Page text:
Archive for the “Personal” Category

Keynotes are hard.

They’re not like any other type of conference presentation.  They’re not like spotlights and they’re certainly not like a breakout session, or a workshop.  For me, giving my first keynote (I’ve done 13, and thank you Judy, Gwen, Diana, and Joanne for that first opportunity) was a goal realized, and represented a pathway of hard work, success and failure.  Public speaking was something I avoided at all costs, and my inability to address this bothered me more than my fear of speaking, so I started presenting.  First, at local county institute days, and then at our state science conference.  I did my first national presentation in 1995 at the National Association of Biology Teachers Meeting in Phoenix on the “information superhighway.”  From there, I did my share of professional development workshops at middle schools in the middle of January after school on Wednesday.  I’ve done presentations in just about every venue I can think of, on just as many topics, and with as many different audiences as possible.  Since 2005, I’ve presented at over 80 conferences, most recently keynoting NYSCATE, and having the distinction of following Sir Ken Robinson.

Hall Davidson gave the best advice on keynotes, and that was that keynotes should frame the conference and provide context for all of the other presentations.  I’ve tried to do that in my keynotes, and I typically read all of the conference session descriptions while planning for a conference so that I can do that.  Keynotes should also incorporate the theme of the conference, something that is overlooked by many, including, in my experience, the other speakers at the conference.  Most importantly, you have to bring the big ideas, your big ideas, blend in the ideas of others, provide direction, and provide a measure of practicality.  If you want to see the expectations for a keynote, just see this.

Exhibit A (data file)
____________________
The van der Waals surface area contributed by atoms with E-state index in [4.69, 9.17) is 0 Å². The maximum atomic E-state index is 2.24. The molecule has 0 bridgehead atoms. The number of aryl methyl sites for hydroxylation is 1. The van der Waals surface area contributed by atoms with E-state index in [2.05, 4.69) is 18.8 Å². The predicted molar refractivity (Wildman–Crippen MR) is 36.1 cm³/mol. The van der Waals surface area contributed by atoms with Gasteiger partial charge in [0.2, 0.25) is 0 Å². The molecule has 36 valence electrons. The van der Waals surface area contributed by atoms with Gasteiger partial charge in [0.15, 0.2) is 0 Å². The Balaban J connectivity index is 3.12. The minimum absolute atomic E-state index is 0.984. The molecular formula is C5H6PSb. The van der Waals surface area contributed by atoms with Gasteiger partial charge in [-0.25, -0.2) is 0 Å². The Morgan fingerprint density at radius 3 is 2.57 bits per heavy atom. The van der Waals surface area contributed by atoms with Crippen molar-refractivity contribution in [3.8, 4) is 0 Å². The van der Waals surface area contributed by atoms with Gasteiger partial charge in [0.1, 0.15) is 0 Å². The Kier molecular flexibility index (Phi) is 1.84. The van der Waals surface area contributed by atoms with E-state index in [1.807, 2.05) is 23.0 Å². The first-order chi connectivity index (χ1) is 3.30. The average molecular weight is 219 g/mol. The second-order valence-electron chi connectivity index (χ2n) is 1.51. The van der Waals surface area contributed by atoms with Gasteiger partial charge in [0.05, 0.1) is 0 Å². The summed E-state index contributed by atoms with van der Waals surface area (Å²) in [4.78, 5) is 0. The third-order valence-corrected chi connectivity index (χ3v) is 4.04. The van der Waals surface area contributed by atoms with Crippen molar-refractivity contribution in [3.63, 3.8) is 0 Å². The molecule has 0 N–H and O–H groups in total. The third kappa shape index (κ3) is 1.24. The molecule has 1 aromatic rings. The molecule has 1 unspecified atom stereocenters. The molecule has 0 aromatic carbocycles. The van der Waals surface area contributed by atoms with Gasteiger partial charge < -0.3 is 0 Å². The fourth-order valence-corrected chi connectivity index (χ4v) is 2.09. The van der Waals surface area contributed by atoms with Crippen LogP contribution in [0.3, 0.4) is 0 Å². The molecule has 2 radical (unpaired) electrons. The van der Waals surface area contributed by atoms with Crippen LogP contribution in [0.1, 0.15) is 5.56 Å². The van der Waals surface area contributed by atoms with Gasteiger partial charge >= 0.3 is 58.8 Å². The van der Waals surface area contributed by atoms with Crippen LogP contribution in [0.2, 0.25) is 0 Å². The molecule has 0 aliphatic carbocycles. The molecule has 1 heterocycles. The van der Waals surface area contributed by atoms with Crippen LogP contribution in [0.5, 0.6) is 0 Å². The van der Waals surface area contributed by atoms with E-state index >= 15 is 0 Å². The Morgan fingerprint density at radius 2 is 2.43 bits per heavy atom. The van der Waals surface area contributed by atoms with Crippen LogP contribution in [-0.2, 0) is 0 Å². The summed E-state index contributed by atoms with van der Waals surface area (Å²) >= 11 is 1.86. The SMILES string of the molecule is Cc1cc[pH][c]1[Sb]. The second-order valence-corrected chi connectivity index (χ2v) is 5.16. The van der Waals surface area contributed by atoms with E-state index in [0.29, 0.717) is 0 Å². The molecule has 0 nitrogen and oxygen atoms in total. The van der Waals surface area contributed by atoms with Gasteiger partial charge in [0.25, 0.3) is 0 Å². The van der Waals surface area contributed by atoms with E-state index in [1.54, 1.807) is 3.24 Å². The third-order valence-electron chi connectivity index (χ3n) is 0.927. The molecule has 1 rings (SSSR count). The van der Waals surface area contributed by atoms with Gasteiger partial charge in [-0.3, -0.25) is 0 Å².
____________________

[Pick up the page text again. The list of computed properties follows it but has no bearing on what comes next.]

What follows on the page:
It’s a pretty big thrill to hit a home run when giving a keynote.  On the other side of the coin, its personally and professionally disastrous not to. And when you consider the conditions: hot lights in your face so you can’t see the audience, typically a small stage with a podium, being videotaped, having awards and conference planners eat into your planned presentation time, dishes clanking at dinner keynotes, and the pressure of having the big picture in the program-well, giving a keynote can be very challenging, not that you would think otherwise.

But when you just hit it right…oh yeah…

So I’ve watched the keynote voting free-for-all on the ISTE site over the past few days with interest.  Congratulations to those in the “lead.”  I’ve actually been flattered by having 39 supporters cast 103 votes for me.  Thank you, it is appreciated.

There’s been a lot of gamesmanship for votes starting to emerge (see @garystager’s tweets), and as you might expect, multiple perspectives on the process that ISTE is using, and whether its appropriate and will ultimately be an effective process that will yield a set of engaging keynotes.